I mentioned Neil Strauss’ new book Emergency in my last post, but I wanted to talk about why I was gung-ho about it and why I pre-ordered it. (In paper no less, not Kindle)
If you’ve read this blog for long you know I’ve got a lot of interests. Photography, guns, pretty girls, computers, filmmaking, writing, personal development, etc.
My wife says I have a tendency to cycle through them. I’ll get gung ho on guns for a few months, and then get into photography again. I think I’ve settled to doing a number of them at the same time now and just cycle through focus. And I’ve figured out how to combine them. Now business, photography, and pretty girls are combined in Glamour Apprentice for example.
But since I was a wee lad, I’ve been into what was called survivalism when I got into it in the late 70s and early 80s. I wasn’t dedicated enough to move out to the country and live off the land, but I had plans for when the Shit Hit The Fan (SHTF).
I blame Robert Heinlein, and I do for a lot of my philosophical early development. As a teen I read Solider of Fortune and Survive magazines. Books like Lucifer’s Hammer, Farnham’s Freehold, and The Out Of The Ashes‘ series were fodder for my imagination.
So naturally when I read the prologue to Neil’s book I was hooked. This paragraph in particular hooked me.
But that wouldnâ€™t happen anymore. Today I can draw a holstered pistol in 1.5 seconds, aim at a target seven yards away, and shoot it twice in the heart. I can start a fire by rubbing two pieces of wood together. I can identify seven hundred types of footprints when tracking animals and humans. I can survive in the wild with nothing but a knife and the clothes on my back. I can find water in the desert, extract drinkable fluids from the ocean, deliver a baby, fly a plane, pick locks, hotwire cars, build homes, set traps, evade bounty hunters, suture a bullet wound, kill a man with my bare hands, and escape across the border with documents identifying me as the citizen of a small island republic.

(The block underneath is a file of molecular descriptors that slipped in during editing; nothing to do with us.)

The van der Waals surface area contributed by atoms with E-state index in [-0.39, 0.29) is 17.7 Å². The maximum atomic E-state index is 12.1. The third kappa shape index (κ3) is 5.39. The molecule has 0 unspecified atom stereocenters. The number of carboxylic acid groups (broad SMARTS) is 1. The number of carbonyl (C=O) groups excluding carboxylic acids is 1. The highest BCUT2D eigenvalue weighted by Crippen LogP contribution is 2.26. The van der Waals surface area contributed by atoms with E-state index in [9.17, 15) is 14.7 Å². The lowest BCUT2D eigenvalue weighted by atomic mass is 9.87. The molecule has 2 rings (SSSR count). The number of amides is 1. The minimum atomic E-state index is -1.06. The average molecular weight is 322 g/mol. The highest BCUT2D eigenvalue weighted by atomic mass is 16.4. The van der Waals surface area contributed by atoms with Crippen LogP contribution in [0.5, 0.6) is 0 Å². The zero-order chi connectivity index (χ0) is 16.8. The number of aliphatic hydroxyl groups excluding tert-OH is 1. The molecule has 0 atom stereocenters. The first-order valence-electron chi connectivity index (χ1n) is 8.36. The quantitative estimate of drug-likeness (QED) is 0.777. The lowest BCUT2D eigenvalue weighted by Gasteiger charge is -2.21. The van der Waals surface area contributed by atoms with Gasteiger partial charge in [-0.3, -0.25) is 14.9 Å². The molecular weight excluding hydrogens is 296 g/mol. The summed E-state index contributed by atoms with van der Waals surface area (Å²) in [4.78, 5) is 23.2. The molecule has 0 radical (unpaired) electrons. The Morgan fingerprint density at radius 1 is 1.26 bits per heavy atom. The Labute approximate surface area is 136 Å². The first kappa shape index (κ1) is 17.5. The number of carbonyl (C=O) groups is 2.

I thought. “That’s cool I want to be able to do all that.”
I’ve bolded the ones I can already do competently. Those I’ve at least done and/or trained for.
It reminded me a Heinlein quote, which I had to search for.
A human being should be able to change a diaper, plan an invasion, butcher a hog, conn a ship, design a building, write a sonnet, balance accounts, build a wall, set a bone, comfort the dying, take orders, give orders, cooperate, act alone, solve equations, analyze a new problem, pitch manure, program a computer, cook a tasty meal, fight efficiently, die gallantly. Specialization is for insects.
Again I’ve bolded the ones I can already do competently. Those I’ve at least done and/or trained for.
Now Heinlein’s quote is by a fictitious science fiction character, but I still find it somewhat unrealistic. Or at least fuzzy and I’m not sure why I need to know how to write a sonnet. And do I have to be able to do it well? We learned sonnets in High School, but I’m not poet. I’ve never pitched manure, but really is it a “skill” I need to learn? Or is he talking about the mindset that will do what needs to be done.
Now I’m curious, and we’ll start a little meme here. Write a blog post with these two lists of survival traits with those you can do bolded. Then trackback ping this post, or comment with a link to your post below.